Understanding BURST traceability

Burst works with an unprecedented level of transparency that most people are unfamiliar with. All Burst transactions are public, traceable and permanently stored in the Burst network. Burst addresses are the only information used to define where BURST or tokens are assigned and where they are sent. These addresses are created privately by each user’s wallet. However, once addresses are used, they become public through the history of all transactions in which they are involved. Anyone can view the balance and all transactions of any address. Since users usually have to reveal their identity in order to receive services or goods, Burst addresses cannot remain completely anonymous.

Be careful on public spaces

Unless you intend to receive public donations or payments with full transparency, publishing a Burst address on a public space such as a website or social network is not a good idea when it comes to privacy. If you decide to do so, always remember that if you move funds with this address to one of your other addresses, it can always be publicly traced. In addition, you may want to be careful not to disclose information about your transactions and purchases that might allow anyone to identify your Burst addresses.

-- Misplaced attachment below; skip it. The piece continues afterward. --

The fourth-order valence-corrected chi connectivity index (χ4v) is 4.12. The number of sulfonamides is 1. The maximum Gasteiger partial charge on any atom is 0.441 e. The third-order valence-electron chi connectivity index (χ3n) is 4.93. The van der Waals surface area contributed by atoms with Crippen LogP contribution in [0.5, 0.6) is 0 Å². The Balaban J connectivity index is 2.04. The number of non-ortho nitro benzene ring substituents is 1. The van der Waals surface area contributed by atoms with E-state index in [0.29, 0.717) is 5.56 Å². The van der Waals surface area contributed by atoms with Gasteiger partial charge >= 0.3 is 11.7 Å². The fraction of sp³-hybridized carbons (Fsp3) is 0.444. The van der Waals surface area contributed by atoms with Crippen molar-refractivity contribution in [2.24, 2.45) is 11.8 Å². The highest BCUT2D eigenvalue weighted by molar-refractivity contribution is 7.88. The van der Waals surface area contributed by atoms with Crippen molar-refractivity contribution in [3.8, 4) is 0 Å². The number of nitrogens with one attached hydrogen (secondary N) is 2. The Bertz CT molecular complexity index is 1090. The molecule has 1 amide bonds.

Your IP address can be logged

Since Burst is a peer-to-peer network, it is possible to log your IP addresses during transactions. Full-node clients forward the transactions of all users as if they were their own. This means that finding the source of a particular transaction becomes more difficult because any Burst node could be confused as the source of a transaction even though it is not.

Limitations of mixing services

Some online services, known as mixing services, offer the possibility to mix traceability between users by receiving and returning the same amount via independent Burst addresses. In most cases, the service also charges a fee for this. It is important to note that the legality of the use of such services may vary and is subject to different rules in different jurisdictions. Such services also require that you trust the people who operate them not to lose or steal your money and not to keep a record of your requests. Even though mixing services can affect traceability for small quantities, it becomes increasingly difficult to do the same for larger transactions.